i am pleased to have naomi klein back at this table. welcome. >> thank you. >> rose: good to see you. this is the hardest book you have ever had to write? >> it was. anybody who really delves deep epiinto the climate science and just the state of this threat, it is easy to get overwhelmed by the scale of it and because the book is not just looking at climate science but looking at this tension between our economic model which is built to pursue short-term growth. >> rose: right. >> and our planetary system which needs us to contract our use of finite resources, particularly fossil fuels, it was -- you know, it was overwhelming and it became easier to write as there started to be more of a grass roots response, more of a climate movement that emerged, the book came out the same week the huge protests in new york happened during the u.n. climate summit so that made it easier to write when i started to see a response. for a few years it took five years to write the first couple of years, i certainly struggled with just the sense of hopeles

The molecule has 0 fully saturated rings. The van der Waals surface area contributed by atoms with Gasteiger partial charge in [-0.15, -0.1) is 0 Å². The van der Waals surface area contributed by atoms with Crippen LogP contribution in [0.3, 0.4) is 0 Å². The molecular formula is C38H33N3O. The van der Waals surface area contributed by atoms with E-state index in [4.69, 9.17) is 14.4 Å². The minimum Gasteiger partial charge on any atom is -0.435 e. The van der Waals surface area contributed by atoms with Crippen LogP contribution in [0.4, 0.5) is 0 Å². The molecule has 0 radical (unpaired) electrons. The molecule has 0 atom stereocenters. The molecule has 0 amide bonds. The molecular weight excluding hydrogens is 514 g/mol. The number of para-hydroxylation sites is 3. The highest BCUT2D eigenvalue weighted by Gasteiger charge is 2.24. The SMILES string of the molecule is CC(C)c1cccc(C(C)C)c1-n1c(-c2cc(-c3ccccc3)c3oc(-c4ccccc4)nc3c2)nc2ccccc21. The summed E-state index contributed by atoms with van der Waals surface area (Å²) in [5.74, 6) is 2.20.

next in this changes everything naomi klein comments on climate change and free market economics and glen greenwald recounts his experience with ed snowden and the nsa in no place to hide. >> to meet the real lesson of ed snowden and what he did, which i hope everybody in the world walks away no matter what their ideology or their prospective the learning and thinking about that he was this incredibly ordinary, powerless person. ..
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